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Jan. 18, 2012 Volume 33, No. 16

School of Medicine seeks to increase diversity

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IN PURSUIT OF DIVERSITY Medical school Dean Robert Churchill has worked to understand the diversity issues MU’s medical school faces. Photo courtesy of the School of Medicine


Dean Robert Churchill speaks at Leadership in Diversity Series

As the new medical school dean in 2009, Robert Churchill was horrified to hear that alumni were discouraging prospective students from applying to their alma mater. Many had experienced discriminatory behavior from their own classmates or faculty and hadn’t returned to the School of Medicine since graduation.

At this fall’s inaugural Leadership in Diversity Series discussion Nov. 29, Churchill spoke about his efforts to transform the medical school into an environment where students of all stripes would feel comfortable.

Since Churchill became dean, he has worked to understand the root of the issues surrounding MU’s medical school. Churchill said that with the growing minority populations in the U.S., there was a need to increase diversity within the school to maintain quality education and care for patients.

Despite the recent census estimates that minorities comprise more than a 30 percent share of the entire U.S. population, Churchill said only 6 percent of today’s physicians are either Hispanic or black.

“Most people like to go to physicians who are more like them,” he said at the event. “We are not going to achieve the goals of the medical school without diversity in the faculty, staff and student body.”

For the last couple of years, Churchill has set out to interview alumni to see what their issues were with the medical school. One alumnus said he was surrounded by faculty members when he took tests because “they couldn’t understand how a man of color could get such good grades.”

In total, Churchill interviewed nearly 30 alumni, and he invited them to return to campus to mentor students. “No one has declined,” Churchill said.

The med school was revamped internally as well. The admissions department was advised on the educational benefits of diversity, including looking beyond MCAT scores and GPAs.

Churchill said he’s pleased with recent results. Traditionally, underrepresented populations by race, sexual orientation and socioeconomic background in the medical school have more than doubled in the past year — the current freshman class has nine students from these groups, while the class before had four.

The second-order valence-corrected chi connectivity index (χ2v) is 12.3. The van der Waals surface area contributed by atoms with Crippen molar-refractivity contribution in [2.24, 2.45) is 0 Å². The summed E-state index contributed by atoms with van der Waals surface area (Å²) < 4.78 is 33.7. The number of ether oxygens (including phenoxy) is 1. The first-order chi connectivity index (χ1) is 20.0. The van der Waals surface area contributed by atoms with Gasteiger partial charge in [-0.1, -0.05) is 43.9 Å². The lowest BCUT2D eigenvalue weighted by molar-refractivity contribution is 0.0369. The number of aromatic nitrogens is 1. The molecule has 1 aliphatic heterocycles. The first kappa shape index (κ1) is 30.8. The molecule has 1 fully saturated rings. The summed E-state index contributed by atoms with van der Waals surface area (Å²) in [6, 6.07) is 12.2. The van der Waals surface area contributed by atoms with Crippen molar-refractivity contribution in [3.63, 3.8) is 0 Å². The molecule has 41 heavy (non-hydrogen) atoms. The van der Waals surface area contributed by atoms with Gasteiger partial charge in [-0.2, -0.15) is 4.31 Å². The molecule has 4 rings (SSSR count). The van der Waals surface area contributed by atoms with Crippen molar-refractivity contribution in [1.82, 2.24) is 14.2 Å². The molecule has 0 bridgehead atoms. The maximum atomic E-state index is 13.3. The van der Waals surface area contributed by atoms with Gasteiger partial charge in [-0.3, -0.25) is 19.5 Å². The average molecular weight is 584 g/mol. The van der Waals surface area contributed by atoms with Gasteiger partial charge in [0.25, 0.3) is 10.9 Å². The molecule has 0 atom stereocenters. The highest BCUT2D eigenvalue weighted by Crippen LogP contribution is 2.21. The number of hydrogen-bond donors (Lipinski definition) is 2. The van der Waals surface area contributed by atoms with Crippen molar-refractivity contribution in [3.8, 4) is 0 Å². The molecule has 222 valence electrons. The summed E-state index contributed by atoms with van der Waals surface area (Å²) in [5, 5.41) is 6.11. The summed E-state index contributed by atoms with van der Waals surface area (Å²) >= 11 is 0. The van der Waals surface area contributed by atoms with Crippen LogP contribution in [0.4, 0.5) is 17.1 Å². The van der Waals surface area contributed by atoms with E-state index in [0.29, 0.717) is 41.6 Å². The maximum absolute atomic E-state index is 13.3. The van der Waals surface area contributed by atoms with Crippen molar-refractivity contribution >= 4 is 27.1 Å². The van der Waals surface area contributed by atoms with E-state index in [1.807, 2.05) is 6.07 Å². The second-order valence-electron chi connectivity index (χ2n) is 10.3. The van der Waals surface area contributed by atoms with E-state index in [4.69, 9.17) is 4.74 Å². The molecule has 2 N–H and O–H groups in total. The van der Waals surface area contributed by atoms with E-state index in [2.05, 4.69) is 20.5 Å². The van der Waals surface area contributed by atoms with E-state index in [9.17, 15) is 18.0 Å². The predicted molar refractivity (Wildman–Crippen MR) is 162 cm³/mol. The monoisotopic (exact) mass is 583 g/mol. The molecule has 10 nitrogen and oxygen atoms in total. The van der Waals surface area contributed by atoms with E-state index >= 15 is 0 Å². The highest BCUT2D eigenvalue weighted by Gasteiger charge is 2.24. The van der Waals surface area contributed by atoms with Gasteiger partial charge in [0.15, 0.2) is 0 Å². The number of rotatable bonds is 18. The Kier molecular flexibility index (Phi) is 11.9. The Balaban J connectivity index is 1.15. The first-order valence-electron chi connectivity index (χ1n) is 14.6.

Churchill embraces a definition of diversity that is broader, and cited an example from his medical school days, when he shared a cadaver with Gary, who had cerebral palsy.

“Every student who spent time with Gary knew more about cerebral palsy than we would’ve learned from my two-hour lecture,” Churchill said. “We learned from each other.

“Part of the education is not just what you get in the lecture,” he continued. “It’s about how you learn about things that are different from you by people who are different than you.”

Churchill said one of the most important ways the med school is working to attract more ethnically diverse classes is by reaching out to students when they are young. Ellis Ingram is the senior associate dean for diversity and inclusion in the School of Medicine and works with several projects to reach this objective.

For about 17 years, Ingram has sponsored Caleb, The Science Club, which starts students on the science track when they are as young as 10 years old. The program is free and open to the public.

The School of Medicine has also recently become a national partner with Cristo Rey, a network of about 25 secondary schools around the country composed primarily of African American and Hispanic students.

Students from Kansas City’s Cristo Rey high school are offered a three-day workshop at MU to participate in medical-related activities, such as CPR certification and professional shadowing.

“You have to start young,” Ingram said. “You have to personally start working with public school systems and get more engaged in the community.” In order to continue to promote diversity initiatives internally and externally, Ingram said he is constantly “defining synergies” that are already available within the medical school.

“You can’t hire someone to do diversity in every little area of this huge health system,” he said. For instance, Ingram spoke with one of the cardiology fellows who in turn planned an activity to invite minority undergraduate students over to see the department.

“It just takes passion and interest,” Ingram said. “We’re trying to inspire and encourage people to think of these issues, because I don’t have all the ideas.” 

Churchill said faculty and staff diversity are also important elements of the medical school that he hopes to see in the future.

He admits that faculty and staff have seen a slower change, but understands that not everything will happen overnight.

“We have to spend more time in the hiring process to do it right,” he said.

“By the end of the decade, I want this school to be in the top decibel in everything,” Churchill said, emphasizing diversity and quality of care as the chief initiatives. “It just takes time to move the needle.”

Megan Cassidy